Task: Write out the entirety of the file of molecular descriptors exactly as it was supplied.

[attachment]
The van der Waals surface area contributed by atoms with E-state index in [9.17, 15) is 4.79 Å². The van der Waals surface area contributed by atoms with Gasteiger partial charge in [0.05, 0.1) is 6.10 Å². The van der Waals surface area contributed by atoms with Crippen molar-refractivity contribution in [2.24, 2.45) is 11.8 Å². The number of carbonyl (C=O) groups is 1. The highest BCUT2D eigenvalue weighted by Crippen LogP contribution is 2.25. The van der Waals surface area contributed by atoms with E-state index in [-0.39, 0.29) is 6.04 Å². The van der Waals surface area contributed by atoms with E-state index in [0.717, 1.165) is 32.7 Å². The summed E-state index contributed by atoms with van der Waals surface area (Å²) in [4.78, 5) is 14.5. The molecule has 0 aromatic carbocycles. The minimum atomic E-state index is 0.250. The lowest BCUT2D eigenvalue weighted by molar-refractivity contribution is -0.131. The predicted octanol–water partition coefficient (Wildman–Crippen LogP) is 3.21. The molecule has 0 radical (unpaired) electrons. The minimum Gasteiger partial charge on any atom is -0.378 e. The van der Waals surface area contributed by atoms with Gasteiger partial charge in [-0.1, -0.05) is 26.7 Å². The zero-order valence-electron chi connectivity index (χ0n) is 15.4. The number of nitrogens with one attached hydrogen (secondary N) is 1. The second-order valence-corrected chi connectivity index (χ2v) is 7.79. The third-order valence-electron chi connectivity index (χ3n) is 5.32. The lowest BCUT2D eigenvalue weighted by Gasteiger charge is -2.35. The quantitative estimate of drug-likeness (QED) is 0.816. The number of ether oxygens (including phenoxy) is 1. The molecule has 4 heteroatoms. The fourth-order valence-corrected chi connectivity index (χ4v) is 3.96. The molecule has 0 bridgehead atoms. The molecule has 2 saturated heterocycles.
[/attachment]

The van der Waals surface area contributed by atoms with E-state index in [9.17, 15) is 4.79 Å². The van der Waals surface area contributed by atoms with Gasteiger partial charge in [0.05, 0.1) is 6.10 Å². The van der Waals surface area contributed by atoms with Crippen molar-refractivity contribution in [2.24, 2.45) is 11.8 Å². The number of carbonyl (C=O) groups is 1. The highest BCUT2D eigenvalue weighted by Crippen LogP contribution is 2.25. The van der Waals surface area contributed by atoms with E-state index in [-0.39, 0.29) is 6.04 Å². The van der Waals surface area contributed by atoms with E-state index in [0.717, 1.165) is 32.7 Å². The summed E-state index contributed by atoms with van der Waals surface area (Å²) in [4.78, 5) is 14.5. The molecule has 0 aromatic carbocycles. The minimum atomic E-state index is 0.250. The lowest BCUT2D eigenvalue weighted by molar-refractivity contribution is -0.131. The predicted octanol–water partition coefficient (Wildman–Crippen LogP) is 3.21. The molecule has 0 radical (unpaired) electrons. The minimum Gasteiger partial charge on any atom is -0.378 e. The van der Waals surface area contributed by atoms with Gasteiger partial charge in [-0.1, -0.05) is 26.7 Å². The zero-order valence-electron chi connectivity index (χ0n) is 15.4. The number of nitrogens with one attached hydrogen (secondary N) is 1. The second-order valence-corrected chi connectivity index (χ2v) is 7.79. The third-order valence-electron chi connectivity index (χ3n) is 5.32. The lowest BCUT2D eigenvalue weighted by Gasteiger charge is -2.35. The quantitative estimate of drug-likeness (QED) is 0.816. The number of ether oxygens (including phenoxy) is 1. The molecule has 4 heteroatoms. The fourth-order valence-corrected chi connectivity index (χ4v) is 3.96. The molecule has 0 bridgehead atoms. The molecule has 2 saturated heterocycles.